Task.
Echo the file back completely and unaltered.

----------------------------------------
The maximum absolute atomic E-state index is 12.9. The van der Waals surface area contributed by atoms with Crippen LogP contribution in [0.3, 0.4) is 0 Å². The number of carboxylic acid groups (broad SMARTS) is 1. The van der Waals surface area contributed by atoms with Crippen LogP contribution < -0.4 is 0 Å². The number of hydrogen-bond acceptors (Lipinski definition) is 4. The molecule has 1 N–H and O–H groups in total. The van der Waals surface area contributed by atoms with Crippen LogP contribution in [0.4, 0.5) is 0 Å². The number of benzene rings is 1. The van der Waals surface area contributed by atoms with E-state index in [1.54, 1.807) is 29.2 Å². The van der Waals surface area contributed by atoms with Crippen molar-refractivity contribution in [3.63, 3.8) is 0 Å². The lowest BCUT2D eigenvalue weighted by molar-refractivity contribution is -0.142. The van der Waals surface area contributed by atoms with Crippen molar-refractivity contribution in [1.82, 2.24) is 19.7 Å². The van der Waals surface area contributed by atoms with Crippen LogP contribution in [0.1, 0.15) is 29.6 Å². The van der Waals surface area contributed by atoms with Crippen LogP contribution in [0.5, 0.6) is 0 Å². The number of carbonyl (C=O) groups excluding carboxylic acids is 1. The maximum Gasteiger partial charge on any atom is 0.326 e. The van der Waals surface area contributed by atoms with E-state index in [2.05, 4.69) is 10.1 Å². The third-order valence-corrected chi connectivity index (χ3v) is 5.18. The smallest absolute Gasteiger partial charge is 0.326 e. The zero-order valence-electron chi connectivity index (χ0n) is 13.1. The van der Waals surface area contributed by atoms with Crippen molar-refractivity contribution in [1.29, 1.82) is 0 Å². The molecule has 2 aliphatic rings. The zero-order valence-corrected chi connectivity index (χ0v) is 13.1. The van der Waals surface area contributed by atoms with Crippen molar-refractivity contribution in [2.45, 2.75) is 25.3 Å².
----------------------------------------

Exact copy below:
The maximum absolute atomic E-state index is 12.9. The van der Waals surface area contributed by atoms with Crippen LogP contribution in [0.3, 0.4) is 0 Å². The number of carboxylic acid groups (broad SMARTS) is 1. The van der Waals surface area contributed by atoms with Crippen LogP contribution < -0.4 is 0 Å². The number of hydrogen-bond acceptors (Lipinski definition) is 4. The molecule has 1 N–H and O–H groups in total. The van der Waals surface area contributed by atoms with Crippen LogP contribution in [0.4, 0.5) is 0 Å². The number of benzene rings is 1. The van der Waals surface area contributed by atoms with E-state index in [1.54, 1.807) is 29.2 Å². The van der Waals surface area contributed by atoms with Crippen molar-refractivity contribution in [3.63, 3.8) is 0 Å². The lowest BCUT2D eigenvalue weighted by molar-refractivity contribution is -0.142. The van der Waals surface area contributed by atoms with Crippen molar-refractivity contribution in [1.82, 2.24) is 19.7 Å². The van der Waals surface area contributed by atoms with Crippen LogP contribution in [0.1, 0.15) is 29.6 Å². The van der Waals surface area contributed by atoms with Crippen LogP contribution in [0.5, 0.6) is 0 Å². The number of carbonyl (C=O) groups excluding carboxylic acids is 1. The maximum Gasteiger partial charge on any atom is 0.326 e. The van der Waals surface area contributed by atoms with E-state index in [2.05, 4.69) is 10.1 Å². The third-order valence-corrected chi connectivity index (χ3v) is 5.18. The smallest absolute Gasteiger partial charge is 0.326 e. The zero-order valence-electron chi connectivity index (χ0n) is 13.1. The van der Waals surface area contributed by atoms with Crippen molar-refractivity contribution in [1.29, 1.82) is 0 Å². The molecule has 2 aliphatic rings. The zero-order valence-corrected chi connectivity index (χ0v) is 13.1. The van der Waals surface area contributed by atoms with Crippen molar-refractivity contribution in [2.45, 2.75) is 25.3 Å².